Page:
I love working from home – my own virtual office space. It’s a luxury that many of us don’t get to enjoy. However, it does come with its challenges. For example:
- How do you stay productive when coworkers do not always surround you?
- How do you keep track of everything that needs to be done when no deadlines are hanging over your head?
- How do you deal with missing out on some aspects of workplace culture − like lunch in the cafeteria or company parties − and still maintain an enjoyable work life?
These are all questions I’ve asked myself as a remote worker, and they’re also questions I’m sure many others have faced.
Many of us are working remotely these days − and it can be more challenging than you’d think
Remote work has become more common, not just for freelancers but also for virtual assistants. Many people are finding that they can take on remote roles to balance work and life and gain some flexibility in their lives. But when you’re working remotely, there are many challenges to bear in mind:
Communication is key
When your team works from different locations, communication becomes all the more critical. You’ll need to rely on email, phone calls, or video chats with face-to-face communication (or at least to appear face-to-face).
A routine is essential!
You might be tempted to use this time to become creative; however, having no schedule can lead to procrastination and stress when deadlines come up unexpectedly.
Create a dedicated workspace.
One of the first things you can do to make your remote office experience more productive is to set up a dedicated workspace. You must create a comfortable, ergonomic space with plenty of room for your computer and other equipment. You may also want to invest in noise-canceling headphones, which allow you to focus on work without distractions from the rest of your home or office.
If possible, try finding somewhere quiet − away from TVs, children playing video games, and other loud noises − to put on your desk. You can then be free from distractions and interruptions by others who contact you through technology (such as email notifications). You would also not like to accidentally knock something over while walking around inside your home or office space.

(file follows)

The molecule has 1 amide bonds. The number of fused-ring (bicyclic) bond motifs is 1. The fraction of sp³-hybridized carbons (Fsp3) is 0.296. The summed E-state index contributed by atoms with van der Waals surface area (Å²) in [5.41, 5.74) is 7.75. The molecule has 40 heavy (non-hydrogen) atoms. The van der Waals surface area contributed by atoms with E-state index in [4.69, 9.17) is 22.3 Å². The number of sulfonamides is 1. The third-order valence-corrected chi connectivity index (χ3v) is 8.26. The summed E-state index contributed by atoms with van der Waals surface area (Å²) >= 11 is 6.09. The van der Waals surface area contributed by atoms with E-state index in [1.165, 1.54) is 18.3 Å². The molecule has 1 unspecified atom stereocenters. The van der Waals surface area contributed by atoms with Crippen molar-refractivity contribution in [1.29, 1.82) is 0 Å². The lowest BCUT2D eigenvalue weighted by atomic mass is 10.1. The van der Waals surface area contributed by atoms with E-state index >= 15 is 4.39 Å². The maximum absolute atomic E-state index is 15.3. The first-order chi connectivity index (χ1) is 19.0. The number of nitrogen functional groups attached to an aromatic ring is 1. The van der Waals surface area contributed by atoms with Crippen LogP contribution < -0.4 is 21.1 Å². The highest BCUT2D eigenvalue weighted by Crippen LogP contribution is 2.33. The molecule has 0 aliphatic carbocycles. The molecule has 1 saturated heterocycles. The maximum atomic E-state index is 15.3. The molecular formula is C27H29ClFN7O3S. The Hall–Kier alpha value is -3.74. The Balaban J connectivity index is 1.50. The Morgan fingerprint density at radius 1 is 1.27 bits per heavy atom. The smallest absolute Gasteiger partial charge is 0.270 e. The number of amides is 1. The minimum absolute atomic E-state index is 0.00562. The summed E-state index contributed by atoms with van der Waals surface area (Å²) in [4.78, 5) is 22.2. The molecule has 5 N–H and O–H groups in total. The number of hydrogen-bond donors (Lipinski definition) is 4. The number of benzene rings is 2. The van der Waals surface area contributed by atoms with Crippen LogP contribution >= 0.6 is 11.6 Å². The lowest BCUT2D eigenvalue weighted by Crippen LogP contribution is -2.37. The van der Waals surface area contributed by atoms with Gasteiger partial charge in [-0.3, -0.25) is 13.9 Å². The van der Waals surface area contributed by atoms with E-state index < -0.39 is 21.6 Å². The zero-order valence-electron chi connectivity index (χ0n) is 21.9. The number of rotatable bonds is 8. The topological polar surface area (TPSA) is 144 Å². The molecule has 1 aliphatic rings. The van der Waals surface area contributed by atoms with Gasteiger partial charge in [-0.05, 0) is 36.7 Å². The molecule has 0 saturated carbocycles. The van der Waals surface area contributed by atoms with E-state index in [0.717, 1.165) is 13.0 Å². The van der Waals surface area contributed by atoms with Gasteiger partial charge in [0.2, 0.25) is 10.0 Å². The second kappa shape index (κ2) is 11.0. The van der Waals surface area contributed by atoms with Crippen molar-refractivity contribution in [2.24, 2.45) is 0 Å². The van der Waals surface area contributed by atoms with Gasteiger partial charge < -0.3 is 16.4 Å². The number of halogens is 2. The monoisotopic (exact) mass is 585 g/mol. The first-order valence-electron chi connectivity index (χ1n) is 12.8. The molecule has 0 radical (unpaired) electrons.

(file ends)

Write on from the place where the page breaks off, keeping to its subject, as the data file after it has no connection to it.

Develop a routine
To stay productive, you’ll need to develop a routine. A routine is simply a series of habits that you follow at specific times daily. For example, if you’re going to work from home, it can be helpful to have a morning routine that involves waking at 6 a.m., getting ready for the day, and then heading into your office by 7 a.m. You could also do this with an afternoon or evening routine. Perhaps you can come home at 5 p.m. and take care of business until around 8 p.m. before bed.
The main point is that having your particular habits will help keep everything in order throughout your day. A routine will provide structure when working remotely from another location other than the office (your house).
Use apps to keep in touch with coworkers and friends
Use apps that are free and easy to use.
- Use apps that are compatible with your phone or tablet.
- Deploy simple and quick apps, especially if you’re in a remote office where there’s no one around to help you!
- Apps help you stay in touch with your friends and family at all times, even when they’re not physically close by!
Be kind to yourself if you have bad days.
It’s normal for your productivity to take a hit while working from home. If you have a bad day, don’t beat yourself up about it! The key to staying productive in the long run is learning how to deal with the ups and downs of remote work life.
Take a break if you need one.
When I’m having an off day, I like to turn on some music and watch something funny on TV or YouTube—it makes me feel rejuvenated so that I can tackle whatever tasks are left on my plate after that brief respite. It’s okay if this strategy doesn’t work for everyone. There are many other ways that people relax when they’re overwhelmed by their workloads: walking outside, building something (if possible), doing yoga or meditation…the possibilities are endless!
Talk to someone
Talk to someone who understands what’s happening inside your head (and heart). If none of these strategies help ease your stress levels sufficiently for you to focus again, additional support might be needed. There is sure to be another person or people in your life who understand the problems of a remote worker.